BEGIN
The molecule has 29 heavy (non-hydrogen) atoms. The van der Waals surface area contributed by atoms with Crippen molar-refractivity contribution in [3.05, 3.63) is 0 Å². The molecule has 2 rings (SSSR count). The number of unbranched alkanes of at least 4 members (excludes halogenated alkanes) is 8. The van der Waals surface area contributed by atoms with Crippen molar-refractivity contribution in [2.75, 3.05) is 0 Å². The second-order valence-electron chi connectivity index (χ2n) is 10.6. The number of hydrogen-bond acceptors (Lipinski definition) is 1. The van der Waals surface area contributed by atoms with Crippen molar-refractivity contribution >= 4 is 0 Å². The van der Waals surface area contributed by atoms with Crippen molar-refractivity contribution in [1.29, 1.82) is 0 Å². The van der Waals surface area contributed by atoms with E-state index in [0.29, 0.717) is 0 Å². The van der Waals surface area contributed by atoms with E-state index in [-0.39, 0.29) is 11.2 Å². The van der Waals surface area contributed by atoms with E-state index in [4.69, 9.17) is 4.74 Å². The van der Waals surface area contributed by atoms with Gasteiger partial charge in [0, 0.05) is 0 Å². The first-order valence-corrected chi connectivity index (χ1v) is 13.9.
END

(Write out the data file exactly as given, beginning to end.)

The molecule has 29 heavy (non-hydrogen) atoms. The van der Waals surface area contributed by atoms with Crippen molar-refractivity contribution in [3.05, 3.63) is 0 Å². The molecule has 2 rings (SSSR count). The number of unbranched alkanes of at least 4 members (excludes halogenated alkanes) is 8. The van der Waals surface area contributed by atoms with Crippen molar-refractivity contribution in [2.75, 3.05) is 0 Å². The second-order valence-electron chi connectivity index (χ2n) is 10.6. The number of hydrogen-bond acceptors (Lipinski definition) is 1. The van der Waals surface area contributed by atoms with Crippen molar-refractivity contribution >= 4 is 0 Å². The van der Waals surface area contributed by atoms with Crippen molar-refractivity contribution in [1.29, 1.82) is 0 Å². The van der Waals surface area contributed by atoms with E-state index in [0.29, 0.717) is 0 Å². The van der Waals surface area contributed by atoms with E-state index in [-0.39, 0.29) is 11.2 Å². The van der Waals surface area contributed by atoms with E-state index in [4.69, 9.17) is 4.74 Å². The van der Waals surface area contributed by atoms with Gasteiger partial charge in [0, 0.05) is 0 Å². The first-order valence-corrected chi connectivity index (χ1v) is 13.9.